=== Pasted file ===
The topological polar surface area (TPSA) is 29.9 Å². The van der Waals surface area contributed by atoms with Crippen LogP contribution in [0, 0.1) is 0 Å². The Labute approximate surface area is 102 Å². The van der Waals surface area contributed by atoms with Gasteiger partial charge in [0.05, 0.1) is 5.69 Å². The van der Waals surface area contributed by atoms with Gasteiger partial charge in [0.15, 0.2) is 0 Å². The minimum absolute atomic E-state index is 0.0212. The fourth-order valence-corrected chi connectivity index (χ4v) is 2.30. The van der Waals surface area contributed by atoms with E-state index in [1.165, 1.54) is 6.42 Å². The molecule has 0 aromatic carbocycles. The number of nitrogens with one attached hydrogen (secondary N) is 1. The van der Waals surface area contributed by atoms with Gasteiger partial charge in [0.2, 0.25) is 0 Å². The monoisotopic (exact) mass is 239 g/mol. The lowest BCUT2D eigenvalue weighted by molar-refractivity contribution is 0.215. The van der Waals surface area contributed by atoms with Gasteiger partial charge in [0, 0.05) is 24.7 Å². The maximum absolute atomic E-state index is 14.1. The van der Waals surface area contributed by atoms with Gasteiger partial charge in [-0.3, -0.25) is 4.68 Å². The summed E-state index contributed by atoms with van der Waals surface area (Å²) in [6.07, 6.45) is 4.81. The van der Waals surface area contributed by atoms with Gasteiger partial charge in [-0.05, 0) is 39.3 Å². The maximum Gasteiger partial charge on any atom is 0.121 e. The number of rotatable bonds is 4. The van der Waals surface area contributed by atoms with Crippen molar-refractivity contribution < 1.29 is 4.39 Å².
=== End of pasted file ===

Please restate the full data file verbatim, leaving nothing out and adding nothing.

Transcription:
The topological polar surface area (TPSA) is 29.9 Å². The van der Waals surface area contributed by atoms with Crippen LogP contribution in [0, 0.1) is 0 Å². The Labute approximate surface area is 102 Å². The van der Waals surface area contributed by atoms with Gasteiger partial charge in [0.05, 0.1) is 5.69 Å². The van der Waals surface area contributed by atoms with Gasteiger partial charge in [0.15, 0.2) is 0 Å². The minimum absolute atomic E-state index is 0.0212. The fourth-order valence-corrected chi connectivity index (χ4v) is 2.30. The van der Waals surface area contributed by atoms with E-state index in [1.165, 1.54) is 6.42 Å². The molecule has 0 aromatic carbocycles. The number of nitrogens with one attached hydrogen (secondary N) is 1. The van der Waals surface area contributed by atoms with Gasteiger partial charge in [0.2, 0.25) is 0 Å². The monoisotopic (exact) mass is 239 g/mol. The lowest BCUT2D eigenvalue weighted by molar-refractivity contribution is 0.215. The van der Waals surface area contributed by atoms with Gasteiger partial charge in [0, 0.05) is 24.7 Å². The maximum absolute atomic E-state index is 14.1. The van der Waals surface area contributed by atoms with Gasteiger partial charge in [-0.3, -0.25) is 4.68 Å². The summed E-state index contributed by atoms with van der Waals surface area (Å²) in [6.07, 6.45) is 4.81. The van der Waals surface area contributed by atoms with Gasteiger partial charge in [-0.05, 0) is 39.3 Å². The maximum Gasteiger partial charge on any atom is 0.121 e. The number of rotatable bonds is 4. The van der Waals surface area contributed by atoms with Crippen molar-refractivity contribution < 1.29 is 4.39 Å².